If you see an abandoned or neglected dog, do something!

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Willow, a fawn-colored pit bull-type dog, was hours away from certain death. She was literally starving.

"She was skin and bones and could barely muster the energy to stand up," says Kira Robson, supervisor at Chicago Animal Care and Control. "You could count every rib and see her bones." With no body fat to protect her, Willow was freezing, as the temperature had dipped into the lower 30s when she was discovered Nov. 3, shivering in an alley, by an animal control officer.

Millions of "uptown dogs" live the pampered life, sharing beds with their families. It's hard to believe than in any big city in America, while a dog is being fitted for just the right size sweater to wear in the Christmas photo with Santa, there's another pup only a mile or two away suffering from abuse of one kind or another.

The harsh reality is that big city shelter employees see animal victims almost every day. Municipal open intake shelters only have so much space. In most cities, including Chicago, the law mandates a holding period (during which dogs can't be euthanized or adopted) of several days in hopes the owner may show up to claim the dog.

Some dogs arrive in such poor shape that immediate euthanization is the most humane and appropriate outcome.

"Willow was right there; honestly, she could have been euthanized," says Robson. She pauses to take a deep breath, holding her emotions in check. "There was something, something about her. We had to give her a chance."

Robson said that, at best, Willow had only a 50/50 shot, even with medical care, of making it through the night. She did survive -- at least that first night. Willow weighed only around 22 pounds, about half of what she should have. Looking into the dog's eyes, Robson says she saw and felt Willow's soul.

Big city animal control facilities are frenetically busy and have limited resources, Robson says Willow's only real chance for survival would be a rescue or shelter that would commit to saving her life. The first organization to express interest was Felines and Canines in Chicago.

The shelter occasionally has taken in other neglected animals. Still, Abby Smith, the executive director, vacillates between anger and sorrow as she talks.

"Willow was different. When I looked at her, I knew all she wanted, all she needed, was to feel safe, and to be loved -- and she has begun to love right back. At first, she was afraid and didn't want to leave her crate, but now look at her."

Willow walked into the room eager to meet a stranger with a camera, pen and pad of paper, gently wagging her tail.

"She's moving in the right direction," Smith says. "I don't know how this happened to Willow. But it's not only Willow -- these dogs are everywhere -- and we need to stop looking the other way when we see them. We've initiated the Willow Fund to help other dogs just like her who deserve a chance to live, to be loved and to love."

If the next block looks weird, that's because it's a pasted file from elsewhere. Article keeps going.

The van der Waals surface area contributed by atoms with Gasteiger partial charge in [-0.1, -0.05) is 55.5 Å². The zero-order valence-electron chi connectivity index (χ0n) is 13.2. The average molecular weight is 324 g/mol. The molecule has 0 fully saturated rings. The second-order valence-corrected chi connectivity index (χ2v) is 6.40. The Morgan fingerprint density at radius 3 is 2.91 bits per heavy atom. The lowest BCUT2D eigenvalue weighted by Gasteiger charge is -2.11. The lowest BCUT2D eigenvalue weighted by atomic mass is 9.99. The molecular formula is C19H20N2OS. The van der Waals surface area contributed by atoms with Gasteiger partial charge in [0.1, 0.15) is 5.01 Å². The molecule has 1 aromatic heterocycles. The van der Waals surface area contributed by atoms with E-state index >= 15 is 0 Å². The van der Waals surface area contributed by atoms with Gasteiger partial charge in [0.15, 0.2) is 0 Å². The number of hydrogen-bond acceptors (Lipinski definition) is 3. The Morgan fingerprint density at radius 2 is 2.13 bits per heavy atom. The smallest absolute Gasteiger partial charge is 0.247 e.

Dr. Joanna Krol says Willow was anemic and suspected she might require a transfusion. But then, her blood count began to move toward normal.

"As a veterinarian, I am always shocked to see dogs in this condition," she says. "The first week is the most crucial, and Willow continues to improve and gain weight (exceeding 27 pounds at the time of publication) so I am pretty confident that Willow is going to recover, though it's not going to occur overnight."

Smith adds, "Whatever happened to Willow didn't happen overnight. Someone must have seen this. Why didn't anyone speak up, take her to a veterinarian, or call the police, or an animal shelter?" Our message is, 'Say something,' implores Smith. "Don't allow this, don't accept this. Say something, do something."

You can do something by giving to the Willow Fund (http://www.felinesinc.org), or contact a local shelter or pet rescue organization and contribute money, or create a similar fund. "We can make a difference -- we need to," Smith says.

Smith walks to the other side of the room and Willow follows, only inches from her, as if they're attached by an invisible leash. Smith sits on the floor and Willow moves into her lap and stares at her.

After only a few days at a veterinary clinic, Willow was just moved into a foster home, where her recovery continues, as she romps with the other dogs who live there.

"Willow did nothing wrong," says Smith, now holding back tears. "She's something, isn't she?"

(Steve Dale welcomes questions/comments from readers. Although he can't answer all of them individually, he'll answer those of general interest in his column Send e-mail to PETWORLD(at)STEVE DALE.TV. Include your name, city and state. Steve's website is http://www.stevedalepetworld.com; he also hosts the nationally syndicated "Steve Dale's Pet World" and "The Pet Minute." He's also a contributing editor to USA Weekend.)

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